I love wearing sundresses, but somehow never got around to making one this year. It’s time.

Screen Shot 2018-08-30 at 10.40.17 AM
the elusive inspiration dress

I chose Vogue 9278 because I wanted the a Burda Style magazine pattern that was used to make a beautiful dress in the Spring Forecast section of the April/May 2018 issue of Threads Magazine. Despite an hour of effort, I could not find the Burda pattern anywhere. Vogue 9278 was one of Threads’ recommended substitutes.

The inspiration dress was described as having been made with a pastel voile. So I looked through my stash for a voile that would work. I found enough yardage of a blue and yellow geometric pattern* in cotton voile. I also had some lightweight woven in bright yellow for the lining. Stash busting!

*the fabric was a bargain find from Fabric Mart a few years ago. It’s an Anna Maria Horner quilting fabric called Diamond Mine. It turns out that Fabric Mart stopped carrying it, but you can still get the matching ribbon. I’m kind of tempted to buy some and make a matching leash for my dog. That’s not going overboard, is it? Fabric Mart does carry lots of other Anna Maria fabrics, including a few voiles – I love their bright color combinations.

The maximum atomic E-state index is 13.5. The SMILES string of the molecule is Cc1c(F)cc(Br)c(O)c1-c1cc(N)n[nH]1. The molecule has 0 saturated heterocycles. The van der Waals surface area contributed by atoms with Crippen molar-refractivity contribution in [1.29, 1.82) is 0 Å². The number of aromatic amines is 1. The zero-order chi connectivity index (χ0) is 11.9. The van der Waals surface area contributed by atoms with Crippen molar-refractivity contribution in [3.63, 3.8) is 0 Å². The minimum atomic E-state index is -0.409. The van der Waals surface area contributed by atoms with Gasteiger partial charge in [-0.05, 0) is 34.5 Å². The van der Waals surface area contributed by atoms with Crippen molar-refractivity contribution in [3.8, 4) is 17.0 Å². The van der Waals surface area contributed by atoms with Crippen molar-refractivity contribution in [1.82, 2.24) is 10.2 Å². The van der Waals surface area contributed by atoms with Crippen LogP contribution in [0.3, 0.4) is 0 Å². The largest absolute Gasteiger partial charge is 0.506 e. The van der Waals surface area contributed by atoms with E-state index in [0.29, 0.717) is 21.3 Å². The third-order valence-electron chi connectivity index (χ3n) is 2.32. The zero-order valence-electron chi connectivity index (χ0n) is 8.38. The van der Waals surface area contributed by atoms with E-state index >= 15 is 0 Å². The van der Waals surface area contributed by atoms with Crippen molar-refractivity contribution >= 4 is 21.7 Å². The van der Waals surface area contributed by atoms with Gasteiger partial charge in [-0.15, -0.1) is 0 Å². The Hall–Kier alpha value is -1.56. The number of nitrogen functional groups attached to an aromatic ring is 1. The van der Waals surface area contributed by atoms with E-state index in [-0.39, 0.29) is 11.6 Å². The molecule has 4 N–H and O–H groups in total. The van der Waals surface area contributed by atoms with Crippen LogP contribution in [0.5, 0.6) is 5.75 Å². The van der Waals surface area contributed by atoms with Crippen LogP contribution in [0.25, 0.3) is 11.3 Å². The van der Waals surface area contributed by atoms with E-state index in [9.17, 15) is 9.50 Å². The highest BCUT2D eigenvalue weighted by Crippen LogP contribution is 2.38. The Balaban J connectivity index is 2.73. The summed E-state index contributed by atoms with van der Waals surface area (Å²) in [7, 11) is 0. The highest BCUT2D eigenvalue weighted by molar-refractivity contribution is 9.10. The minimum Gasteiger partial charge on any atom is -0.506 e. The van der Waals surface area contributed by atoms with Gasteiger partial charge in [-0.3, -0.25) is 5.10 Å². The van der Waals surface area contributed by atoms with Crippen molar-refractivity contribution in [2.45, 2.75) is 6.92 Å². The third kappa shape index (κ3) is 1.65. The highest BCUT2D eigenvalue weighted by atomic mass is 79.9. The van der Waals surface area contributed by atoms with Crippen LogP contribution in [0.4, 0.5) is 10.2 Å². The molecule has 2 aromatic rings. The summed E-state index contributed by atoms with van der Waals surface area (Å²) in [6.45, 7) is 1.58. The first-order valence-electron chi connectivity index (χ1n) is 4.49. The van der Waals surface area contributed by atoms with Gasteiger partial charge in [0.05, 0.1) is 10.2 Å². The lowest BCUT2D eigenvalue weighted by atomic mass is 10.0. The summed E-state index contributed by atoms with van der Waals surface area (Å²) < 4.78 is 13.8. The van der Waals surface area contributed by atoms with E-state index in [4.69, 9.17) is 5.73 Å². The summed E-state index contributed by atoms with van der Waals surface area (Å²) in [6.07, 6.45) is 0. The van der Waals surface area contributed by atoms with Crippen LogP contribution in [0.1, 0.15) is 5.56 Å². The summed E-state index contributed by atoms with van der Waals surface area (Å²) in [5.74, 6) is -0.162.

You may have noticed that my dress looks absolutely nothing like the Burda dress. Apparently not all voiles are created equal. Mine has a lot more body and is almost opaque. Even so, it makes a pretty cute little slip dress. I’ll probably wear this all of the time. I don’t think I would have worn the pretty floaty one as much, although I would still love to have it. (I made View A.)